Blog: August 2017
This is week four of my posts featuring research presented at the conference on Applications of Behavioural Economics, and Multiple Equilibrium Models to Macroeconomics Policy Conference held at the Bank of England on July 3rd and 4th 2017.
Economic forecasts were roundly criticised for exaggerating the fallout from the EU referendum last year. As it turned out, the economy did outperform many forecasts in the period that immediately followed the referendum, but that has changed quite markedly this year as household incomes are squeezed by high inflation and economic growth has consequently slowed. Was the criticism fair?
In a piece released this week , Patrick Minford and his co-author argue that the UK should unilaterally reduce trade barriers, because this would lower import prices. Moreover, by subjecting UK producers to unfettered competition from abroad, UK food growers and manufacturers would be forced to become more competitive, further lowering prices for UK consumers.
If most of the latest report by Patrick Minford, of Economists for Free Trade, on Britain’s future prospects post-Brexit sounds too good to be true, it’s because it probably is.
This is my third memo featuring research presented at the conference on Applications of Behavioural Economics, and Multiple Equilibrium Models to Macroeconomics Policy Conference held at the Bank of England on July 3rd and 4th 2017.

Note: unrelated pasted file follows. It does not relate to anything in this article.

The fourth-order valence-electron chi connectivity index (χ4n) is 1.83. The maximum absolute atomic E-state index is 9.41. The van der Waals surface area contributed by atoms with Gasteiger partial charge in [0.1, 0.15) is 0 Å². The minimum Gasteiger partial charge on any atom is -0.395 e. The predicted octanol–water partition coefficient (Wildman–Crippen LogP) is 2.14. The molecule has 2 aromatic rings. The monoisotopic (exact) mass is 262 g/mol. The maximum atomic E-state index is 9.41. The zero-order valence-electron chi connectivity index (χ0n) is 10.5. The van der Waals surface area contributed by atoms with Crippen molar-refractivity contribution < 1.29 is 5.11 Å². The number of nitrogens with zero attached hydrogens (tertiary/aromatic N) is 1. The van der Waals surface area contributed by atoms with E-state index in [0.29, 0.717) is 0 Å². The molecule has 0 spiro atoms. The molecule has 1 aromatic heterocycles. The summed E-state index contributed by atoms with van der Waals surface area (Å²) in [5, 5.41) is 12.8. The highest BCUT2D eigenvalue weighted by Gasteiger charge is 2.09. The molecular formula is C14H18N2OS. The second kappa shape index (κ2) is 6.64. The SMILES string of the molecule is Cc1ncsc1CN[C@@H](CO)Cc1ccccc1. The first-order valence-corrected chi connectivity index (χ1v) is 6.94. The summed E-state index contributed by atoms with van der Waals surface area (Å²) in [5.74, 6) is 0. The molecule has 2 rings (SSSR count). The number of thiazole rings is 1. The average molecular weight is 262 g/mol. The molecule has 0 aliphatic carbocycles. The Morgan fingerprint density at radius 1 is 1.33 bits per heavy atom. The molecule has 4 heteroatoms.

The Bank of England is proud of its independence, which since 1997 has allowed it to determine, without interference, the prevailing level of short-term interest rates in pursuit of price stability. Since 2009, it has, however, changed interest rates only once.
In its August Review, NIESR revised its forecast for GDP growth in the Euro Area in 2017 up to 2.0 per cent from 1.6 per cent projected in May. The Review also noted that the recent significant strengthening of growth in the Area had been accompanied by a smaller divergence of growth performance among member countries than seen in most of the period since the euro was introduced.
This is the second of my posts on the conference: Applications of Behavioural Economics, and Multiple Equilibrium Models to Macroeconomic Policy, held at the Bank of England on July 3rd and 4th. I feature two papers written by officials from the Federal Reserve System.
The 9th August 2007, the illiquidity of financial markets where derivatives linked to subprime mortgages were traded lead BNP Paribas to suspend three of its funds involved in those trades. This decision struck financial markets and lead to the public acknowledgement that a financial crisis was taking place.
This is the first of a new weekly blog series, Monday’s Macro Memo with Roger Farmer, which will discuss a wide range of economic issues of the day.
Recently NIESR raised its forecast for global output growth in 2017, to 3.6 from 3.3 per cent, mainly because of stronger than expected data on recent economic activity in a number of advanced and emerging market economies.
In the decade since the onset of the financial crisis, the disappointing recovery has sparked renewed concern about the medium-run outlook for advanced economies. Rather than returning to the pre-crisis trend, output has continued to diverge from it.
Newly-qualified doctors are required to swear the Hippocratic Oath before they can practice. Should members of the Monetary Policy Committee not do likewise? Doctors need to have some idea of how the body works, but they know that there is a lot they don’t know, and they need to be wise and humble enough to know the limits of their understanding.